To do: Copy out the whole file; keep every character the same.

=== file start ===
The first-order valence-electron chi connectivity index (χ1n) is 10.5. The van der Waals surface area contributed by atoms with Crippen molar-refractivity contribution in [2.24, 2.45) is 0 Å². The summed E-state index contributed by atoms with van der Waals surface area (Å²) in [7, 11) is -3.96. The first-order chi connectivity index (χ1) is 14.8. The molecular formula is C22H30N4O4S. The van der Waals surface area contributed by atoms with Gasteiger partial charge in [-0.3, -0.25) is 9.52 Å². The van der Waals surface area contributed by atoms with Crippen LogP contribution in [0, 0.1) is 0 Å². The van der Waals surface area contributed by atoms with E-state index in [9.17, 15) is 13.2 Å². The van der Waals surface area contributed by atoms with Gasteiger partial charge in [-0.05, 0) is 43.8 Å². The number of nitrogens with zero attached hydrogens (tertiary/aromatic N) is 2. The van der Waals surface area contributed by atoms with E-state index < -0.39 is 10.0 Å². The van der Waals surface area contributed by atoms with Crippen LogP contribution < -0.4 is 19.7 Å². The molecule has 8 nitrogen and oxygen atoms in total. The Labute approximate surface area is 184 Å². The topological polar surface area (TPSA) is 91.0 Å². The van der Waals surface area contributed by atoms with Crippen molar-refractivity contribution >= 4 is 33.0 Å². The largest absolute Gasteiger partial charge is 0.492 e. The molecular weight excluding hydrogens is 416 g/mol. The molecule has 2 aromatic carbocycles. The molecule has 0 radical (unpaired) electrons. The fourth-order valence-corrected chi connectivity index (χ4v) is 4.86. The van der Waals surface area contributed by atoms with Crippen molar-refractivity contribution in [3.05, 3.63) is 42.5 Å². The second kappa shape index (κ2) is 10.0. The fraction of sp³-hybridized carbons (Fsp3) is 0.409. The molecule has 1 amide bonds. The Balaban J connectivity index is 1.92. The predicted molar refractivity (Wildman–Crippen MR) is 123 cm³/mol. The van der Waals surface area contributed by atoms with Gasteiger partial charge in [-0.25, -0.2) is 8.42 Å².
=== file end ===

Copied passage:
The first-order valence-electron chi connectivity index (χ1n) is 10.5. The van der Waals surface area contributed by atoms with Crippen molar-refractivity contribution in [2.24, 2.45) is 0 Å². The summed E-state index contributed by atoms with van der Waals surface area (Å²) in [7, 11) is -3.96. The first-order chi connectivity index (χ1) is 14.8. The molecular formula is C22H30N4O4S. The van der Waals surface area contributed by atoms with Gasteiger partial charge in [-0.3, -0.25) is 9.52 Å². The van der Waals surface area contributed by atoms with Crippen LogP contribution in [0, 0.1) is 0 Å². The van der Waals surface area contributed by atoms with E-state index in [9.17, 15) is 13.2 Å². The van der Waals surface area contributed by atoms with Gasteiger partial charge in [-0.05, 0) is 43.8 Å². The number of nitrogens with zero attached hydrogens (tertiary/aromatic N) is 2. The van der Waals surface area contributed by atoms with E-state index < -0.39 is 10.0 Å². The van der Waals surface area contributed by atoms with Crippen LogP contribution < -0.4 is 19.7 Å². The molecule has 8 nitrogen and oxygen atoms in total. The Labute approximate surface area is 184 Å². The topological polar surface area (TPSA) is 91.0 Å². The van der Waals surface area contributed by atoms with Crippen molar-refractivity contribution >= 4 is 33.0 Å². The largest absolute Gasteiger partial charge is 0.492 e. The molecular weight excluding hydrogens is 416 g/mol. The molecule has 2 aromatic carbocycles. The molecule has 0 radical (unpaired) electrons. The fourth-order valence-corrected chi connectivity index (χ4v) is 4.86. The van der Waals surface area contributed by atoms with Crippen molar-refractivity contribution in [3.05, 3.63) is 42.5 Å². The second kappa shape index (κ2) is 10.0. The fraction of sp³-hybridized carbons (Fsp3) is 0.409. The molecule has 1 amide bonds. The Balaban J connectivity index is 1.92. The predicted molar refractivity (Wildman–Crippen MR) is 123 cm³/mol. The van der Waals surface area contributed by atoms with Gasteiger partial charge in [-0.25, -0.2) is 8.42 Å².